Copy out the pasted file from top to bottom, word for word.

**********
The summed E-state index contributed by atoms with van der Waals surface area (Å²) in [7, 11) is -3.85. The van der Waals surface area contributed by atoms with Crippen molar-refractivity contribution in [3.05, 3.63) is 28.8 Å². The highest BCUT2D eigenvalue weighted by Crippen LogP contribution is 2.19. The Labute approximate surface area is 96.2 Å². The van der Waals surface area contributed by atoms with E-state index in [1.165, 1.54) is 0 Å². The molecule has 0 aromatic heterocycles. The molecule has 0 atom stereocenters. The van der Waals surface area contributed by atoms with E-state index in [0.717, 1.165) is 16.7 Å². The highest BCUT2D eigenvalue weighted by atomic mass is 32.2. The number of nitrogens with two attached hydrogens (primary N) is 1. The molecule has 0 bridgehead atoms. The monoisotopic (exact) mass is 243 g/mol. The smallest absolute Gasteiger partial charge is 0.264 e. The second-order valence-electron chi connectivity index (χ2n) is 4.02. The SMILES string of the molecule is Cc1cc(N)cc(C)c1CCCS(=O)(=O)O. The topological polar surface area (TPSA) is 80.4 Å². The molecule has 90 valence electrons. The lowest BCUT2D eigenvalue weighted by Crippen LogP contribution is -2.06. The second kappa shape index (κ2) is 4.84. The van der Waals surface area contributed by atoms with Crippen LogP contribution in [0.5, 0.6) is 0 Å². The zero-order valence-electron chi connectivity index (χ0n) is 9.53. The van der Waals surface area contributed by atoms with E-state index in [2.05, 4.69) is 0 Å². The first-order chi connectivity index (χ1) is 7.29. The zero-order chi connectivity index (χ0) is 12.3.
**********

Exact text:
The summed E-state index contributed by atoms with van der Waals surface area (Å²) in [7, 11) is -3.85. The van der Waals surface area contributed by atoms with Crippen molar-refractivity contribution in [3.05, 3.63) is 28.8 Å². The highest BCUT2D eigenvalue weighted by Crippen LogP contribution is 2.19. The Labute approximate surface area is 96.2 Å². The van der Waals surface area contributed by atoms with E-state index in [1.165, 1.54) is 0 Å². The molecule has 0 aromatic heterocycles. The molecule has 0 atom stereocenters. The van der Waals surface area contributed by atoms with E-state index in [0.717, 1.165) is 16.7 Å². The highest BCUT2D eigenvalue weighted by atomic mass is 32.2. The number of nitrogens with two attached hydrogens (primary N) is 1. The molecule has 0 bridgehead atoms. The monoisotopic (exact) mass is 243 g/mol. The smallest absolute Gasteiger partial charge is 0.264 e. The second-order valence-electron chi connectivity index (χ2n) is 4.02. The SMILES string of the molecule is Cc1cc(N)cc(C)c1CCCS(=O)(=O)O. The topological polar surface area (TPSA) is 80.4 Å². The molecule has 90 valence electrons. The lowest BCUT2D eigenvalue weighted by Crippen LogP contribution is -2.06. The second kappa shape index (κ2) is 4.84. The van der Waals surface area contributed by atoms with Crippen LogP contribution in [0.5, 0.6) is 0 Å². The zero-order valence-electron chi connectivity index (χ0n) is 9.53. The van der Waals surface area contributed by atoms with E-state index in [2.05, 4.69) is 0 Å². The first-order chi connectivity index (χ1) is 7.29. The zero-order chi connectivity index (χ0) is 12.3.